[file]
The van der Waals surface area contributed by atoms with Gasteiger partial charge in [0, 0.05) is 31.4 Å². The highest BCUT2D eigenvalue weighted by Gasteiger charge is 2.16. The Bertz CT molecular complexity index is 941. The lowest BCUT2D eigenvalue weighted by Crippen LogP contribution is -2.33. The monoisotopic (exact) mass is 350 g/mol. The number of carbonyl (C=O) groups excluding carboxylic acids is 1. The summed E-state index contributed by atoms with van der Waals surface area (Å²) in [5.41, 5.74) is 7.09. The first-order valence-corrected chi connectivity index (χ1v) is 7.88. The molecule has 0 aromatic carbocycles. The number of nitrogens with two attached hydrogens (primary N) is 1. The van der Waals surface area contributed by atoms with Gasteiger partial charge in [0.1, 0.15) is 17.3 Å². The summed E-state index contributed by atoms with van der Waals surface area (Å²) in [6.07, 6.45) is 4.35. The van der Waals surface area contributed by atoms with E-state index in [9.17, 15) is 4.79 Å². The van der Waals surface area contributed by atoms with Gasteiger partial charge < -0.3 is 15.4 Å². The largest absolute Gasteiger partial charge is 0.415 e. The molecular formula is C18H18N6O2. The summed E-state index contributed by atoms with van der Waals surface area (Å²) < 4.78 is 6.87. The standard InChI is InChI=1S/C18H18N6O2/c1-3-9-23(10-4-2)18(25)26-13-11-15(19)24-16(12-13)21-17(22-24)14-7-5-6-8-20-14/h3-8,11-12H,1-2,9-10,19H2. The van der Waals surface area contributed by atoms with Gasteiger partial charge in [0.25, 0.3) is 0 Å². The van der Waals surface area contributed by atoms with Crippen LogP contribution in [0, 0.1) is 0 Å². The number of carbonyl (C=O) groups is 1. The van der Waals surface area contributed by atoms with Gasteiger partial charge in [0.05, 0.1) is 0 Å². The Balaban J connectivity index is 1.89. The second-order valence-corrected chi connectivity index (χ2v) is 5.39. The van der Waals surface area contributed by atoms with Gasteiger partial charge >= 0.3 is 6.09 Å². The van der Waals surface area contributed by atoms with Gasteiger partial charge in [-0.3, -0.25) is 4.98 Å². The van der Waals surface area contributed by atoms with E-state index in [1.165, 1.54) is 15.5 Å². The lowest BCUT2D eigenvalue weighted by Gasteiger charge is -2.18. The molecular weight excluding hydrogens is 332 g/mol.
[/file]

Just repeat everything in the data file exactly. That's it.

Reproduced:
The van der Waals surface area contributed by atoms with Gasteiger partial charge in [0, 0.05) is 31.4 Å². The highest BCUT2D eigenvalue weighted by Gasteiger charge is 2.16. The Bertz CT molecular complexity index is 941. The lowest BCUT2D eigenvalue weighted by Crippen LogP contribution is -2.33. The monoisotopic (exact) mass is 350 g/mol. The number of carbonyl (C=O) groups excluding carboxylic acids is 1. The summed E-state index contributed by atoms with van der Waals surface area (Å²) in [5.41, 5.74) is 7.09. The first-order valence-corrected chi connectivity index (χ1v) is 7.88. The molecule has 0 aromatic carbocycles. The number of nitrogens with two attached hydrogens (primary N) is 1. The van der Waals surface area contributed by atoms with Gasteiger partial charge in [0.1, 0.15) is 17.3 Å². The summed E-state index contributed by atoms with van der Waals surface area (Å²) in [6.07, 6.45) is 4.35. The van der Waals surface area contributed by atoms with E-state index in [9.17, 15) is 4.79 Å². The van der Waals surface area contributed by atoms with Gasteiger partial charge < -0.3 is 15.4 Å². The largest absolute Gasteiger partial charge is 0.415 e. The molecular formula is C18H18N6O2. The summed E-state index contributed by atoms with van der Waals surface area (Å²) < 4.78 is 6.87. The standard InChI is InChI=1S/C18H18N6O2/c1-3-9-23(10-4-2)18(25)26-13-11-15(19)24-16(12-13)21-17(22-24)14-7-5-6-8-20-14/h3-8,11-12H,1-2,9-10,19H2. The van der Waals surface area contributed by atoms with Gasteiger partial charge in [0.25, 0.3) is 0 Å². The van der Waals surface area contributed by atoms with Crippen LogP contribution in [0, 0.1) is 0 Å². The number of carbonyl (C=O) groups is 1. The van der Waals surface area contributed by atoms with Gasteiger partial charge in [0.05, 0.1) is 0 Å². The Balaban J connectivity index is 1.89. The second-order valence-corrected chi connectivity index (χ2v) is 5.39. The van der Waals surface area contributed by atoms with Gasteiger partial charge >= 0.3 is 6.09 Å². The van der Waals surface area contributed by atoms with Gasteiger partial charge in [-0.3, -0.25) is 4.98 Å². The van der Waals surface area contributed by atoms with E-state index in [1.165, 1.54) is 15.5 Å². The lowest BCUT2D eigenvalue weighted by Gasteiger charge is -2.18. The molecular weight excluding hydrogens is 332 g/mol.